Deficits in human trisomy 21 iPSCs and neurons
Down syndrome (trisomy 21) is the most common genetic cause of intellectual disability, but the precise molecular mechanisms underlying impaired cognition remain unclear. Elucidation of these mechanisms has been hindered by the lack of a model system that contains full trisomy of chromosome 21 (Ts21) in a human genome that enables normal gene regulation. To overcome this limitation, we created Ts21-induced pluripotent stem cells (iPSCs) from two sets of Ts21 human fibroblasts. One of the fibroblast lines had low level mosaicism for Ts21 and yielded Ts21 iPSCs and an isogenic control that is disomic for human chromosome 21 (HSA21). Differentiation of all Ts21 iPSCs yielded similar numbers of neurons expressing markers characteristic of dorsal forebrain neurons that were functionally similar to controls. Expression profiling of Ts21 iPSCs and their neuronal derivatives revealed changes in HSA21 genes consistent with the presence of 50% more genetic material as well as changes in non-HSA21 genes that suggested compensatory responses to oxidative stress. Ts21 neurons displayed reduced synaptic activity, affecting excitatory and inhibitory synapses equally. Thus, Ts21 iPSCs and neurons display unique developmental defects that are consistent with cognitive deficits in individuals with Down syndrome and may enable discovery of the underlying causes of and treatments for this disorder.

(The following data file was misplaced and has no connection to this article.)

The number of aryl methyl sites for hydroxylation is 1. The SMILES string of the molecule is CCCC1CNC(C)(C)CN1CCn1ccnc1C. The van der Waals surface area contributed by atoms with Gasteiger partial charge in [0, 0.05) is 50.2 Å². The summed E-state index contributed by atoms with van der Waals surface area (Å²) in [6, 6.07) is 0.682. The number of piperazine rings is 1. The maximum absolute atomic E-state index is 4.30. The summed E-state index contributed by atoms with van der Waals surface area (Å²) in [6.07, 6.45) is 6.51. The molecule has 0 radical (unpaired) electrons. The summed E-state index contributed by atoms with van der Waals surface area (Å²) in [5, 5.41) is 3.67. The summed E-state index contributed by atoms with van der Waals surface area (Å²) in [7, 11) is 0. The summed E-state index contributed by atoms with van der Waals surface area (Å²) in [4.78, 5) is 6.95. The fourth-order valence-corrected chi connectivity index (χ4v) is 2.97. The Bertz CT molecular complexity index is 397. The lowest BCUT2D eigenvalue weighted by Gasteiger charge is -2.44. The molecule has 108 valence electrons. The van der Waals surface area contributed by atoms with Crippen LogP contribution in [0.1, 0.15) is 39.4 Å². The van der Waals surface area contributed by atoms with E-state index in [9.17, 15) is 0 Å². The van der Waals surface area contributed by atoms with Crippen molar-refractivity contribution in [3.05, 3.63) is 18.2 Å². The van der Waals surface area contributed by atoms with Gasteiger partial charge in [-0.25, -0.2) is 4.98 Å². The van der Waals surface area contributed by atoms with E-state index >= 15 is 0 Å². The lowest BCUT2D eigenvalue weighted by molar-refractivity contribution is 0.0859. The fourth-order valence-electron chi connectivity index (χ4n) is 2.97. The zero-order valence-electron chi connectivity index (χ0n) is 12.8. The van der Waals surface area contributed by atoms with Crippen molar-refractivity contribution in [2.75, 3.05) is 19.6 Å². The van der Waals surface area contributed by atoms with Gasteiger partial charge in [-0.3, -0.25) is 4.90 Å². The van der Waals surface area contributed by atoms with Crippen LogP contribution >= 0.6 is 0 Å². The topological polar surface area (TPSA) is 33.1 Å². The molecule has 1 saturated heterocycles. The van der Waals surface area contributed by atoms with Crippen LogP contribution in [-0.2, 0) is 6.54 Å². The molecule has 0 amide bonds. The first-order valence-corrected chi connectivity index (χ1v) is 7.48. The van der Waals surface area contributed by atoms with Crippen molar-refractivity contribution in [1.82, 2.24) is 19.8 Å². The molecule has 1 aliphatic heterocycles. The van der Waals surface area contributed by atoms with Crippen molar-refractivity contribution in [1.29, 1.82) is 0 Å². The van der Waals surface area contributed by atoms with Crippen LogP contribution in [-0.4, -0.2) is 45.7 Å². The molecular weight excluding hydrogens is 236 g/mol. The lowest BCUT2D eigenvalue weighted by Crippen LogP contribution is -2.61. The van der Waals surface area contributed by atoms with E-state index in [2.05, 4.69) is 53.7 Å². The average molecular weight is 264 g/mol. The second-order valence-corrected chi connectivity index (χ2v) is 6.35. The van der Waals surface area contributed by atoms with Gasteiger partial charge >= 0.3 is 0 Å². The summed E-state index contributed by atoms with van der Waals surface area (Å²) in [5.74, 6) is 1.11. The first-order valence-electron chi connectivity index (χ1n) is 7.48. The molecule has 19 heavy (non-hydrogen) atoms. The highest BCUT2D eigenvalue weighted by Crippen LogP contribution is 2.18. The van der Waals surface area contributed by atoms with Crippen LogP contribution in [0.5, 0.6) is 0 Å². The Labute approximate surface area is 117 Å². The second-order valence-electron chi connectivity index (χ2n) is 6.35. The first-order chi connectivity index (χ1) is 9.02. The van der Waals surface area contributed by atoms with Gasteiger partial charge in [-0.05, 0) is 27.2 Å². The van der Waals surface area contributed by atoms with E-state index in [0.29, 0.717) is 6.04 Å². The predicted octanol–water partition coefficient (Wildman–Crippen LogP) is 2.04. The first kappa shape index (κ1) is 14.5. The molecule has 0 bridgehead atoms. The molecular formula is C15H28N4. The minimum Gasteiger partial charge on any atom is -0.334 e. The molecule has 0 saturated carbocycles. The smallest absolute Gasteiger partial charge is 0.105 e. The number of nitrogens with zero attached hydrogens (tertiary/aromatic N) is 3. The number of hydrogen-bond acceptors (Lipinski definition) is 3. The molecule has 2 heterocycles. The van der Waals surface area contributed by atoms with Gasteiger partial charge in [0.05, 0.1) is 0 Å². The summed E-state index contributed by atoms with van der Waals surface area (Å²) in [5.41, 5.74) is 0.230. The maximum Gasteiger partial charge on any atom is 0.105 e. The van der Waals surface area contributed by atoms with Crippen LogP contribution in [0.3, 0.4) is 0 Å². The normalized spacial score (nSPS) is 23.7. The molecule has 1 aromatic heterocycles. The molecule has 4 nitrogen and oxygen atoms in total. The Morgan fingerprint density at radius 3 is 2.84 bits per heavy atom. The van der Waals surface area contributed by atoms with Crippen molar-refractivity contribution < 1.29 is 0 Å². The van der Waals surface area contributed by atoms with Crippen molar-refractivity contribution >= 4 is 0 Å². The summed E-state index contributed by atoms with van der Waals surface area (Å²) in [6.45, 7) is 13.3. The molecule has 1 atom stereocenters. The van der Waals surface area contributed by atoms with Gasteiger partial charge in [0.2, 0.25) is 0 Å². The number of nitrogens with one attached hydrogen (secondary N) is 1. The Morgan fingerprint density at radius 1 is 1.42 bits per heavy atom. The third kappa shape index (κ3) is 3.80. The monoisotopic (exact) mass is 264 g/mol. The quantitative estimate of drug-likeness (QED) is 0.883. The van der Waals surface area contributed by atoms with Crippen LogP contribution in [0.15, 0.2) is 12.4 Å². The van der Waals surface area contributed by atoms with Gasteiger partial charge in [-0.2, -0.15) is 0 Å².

|Authors||Weick JP, Held DL, Bonadurer GF 3rd, Doers ME, Liu Y, Maguire C, Clark A, Knackert JA, Molinarolo K, Musser M, Yao L, Yin Y, Lu J, Zhang X, Zhang SC, Bhattacharyya A|
|Journal||Proceedings of the National Academy of Sciences of the United States of America|
|Publication Date||2013 Jun 11;110(24):9962-7|